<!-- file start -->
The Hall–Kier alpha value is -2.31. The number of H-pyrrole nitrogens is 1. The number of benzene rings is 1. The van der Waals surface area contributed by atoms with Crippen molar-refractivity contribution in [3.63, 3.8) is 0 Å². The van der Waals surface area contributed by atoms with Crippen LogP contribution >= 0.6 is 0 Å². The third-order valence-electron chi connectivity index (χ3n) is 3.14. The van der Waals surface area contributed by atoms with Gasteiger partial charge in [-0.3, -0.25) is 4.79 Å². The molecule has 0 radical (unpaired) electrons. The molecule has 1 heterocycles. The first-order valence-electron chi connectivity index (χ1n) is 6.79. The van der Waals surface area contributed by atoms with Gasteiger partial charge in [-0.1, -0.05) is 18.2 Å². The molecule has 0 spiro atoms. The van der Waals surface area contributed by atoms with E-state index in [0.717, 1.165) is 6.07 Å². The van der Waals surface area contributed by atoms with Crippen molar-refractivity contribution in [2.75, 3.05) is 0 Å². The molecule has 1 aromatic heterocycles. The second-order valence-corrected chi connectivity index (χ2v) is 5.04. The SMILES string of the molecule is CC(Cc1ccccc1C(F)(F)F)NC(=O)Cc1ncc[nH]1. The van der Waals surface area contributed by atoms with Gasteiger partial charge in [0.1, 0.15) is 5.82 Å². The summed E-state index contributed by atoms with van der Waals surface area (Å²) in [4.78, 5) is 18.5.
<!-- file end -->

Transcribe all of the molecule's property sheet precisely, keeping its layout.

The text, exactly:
The Hall–Kier alpha value is -2.31. The number of H-pyrrole nitrogens is 1. The number of benzene rings is 1. The van der Waals surface area contributed by atoms with Crippen molar-refractivity contribution in [3.63, 3.8) is 0 Å². The van der Waals surface area contributed by atoms with Crippen LogP contribution >= 0.6 is 0 Å². The third-order valence-electron chi connectivity index (χ3n) is 3.14. The van der Waals surface area contributed by atoms with Gasteiger partial charge in [-0.3, -0.25) is 4.79 Å². The molecule has 0 radical (unpaired) electrons. The molecule has 1 heterocycles. The first-order valence-electron chi connectivity index (χ1n) is 6.79. The van der Waals surface area contributed by atoms with Gasteiger partial charge in [-0.1, -0.05) is 18.2 Å². The molecule has 0 spiro atoms. The van der Waals surface area contributed by atoms with E-state index in [0.717, 1.165) is 6.07 Å². The van der Waals surface area contributed by atoms with Crippen molar-refractivity contribution in [2.75, 3.05) is 0 Å². The molecule has 1 aromatic heterocycles. The second-order valence-corrected chi connectivity index (χ2v) is 5.04. The SMILES string of the molecule is CC(Cc1ccccc1C(F)(F)F)NC(=O)Cc1ncc[nH]1. The van der Waals surface area contributed by atoms with Gasteiger partial charge in [0.1, 0.15) is 5.82 Å². The summed E-state index contributed by atoms with van der Waals surface area (Å²) in [4.78, 5) is 18.5.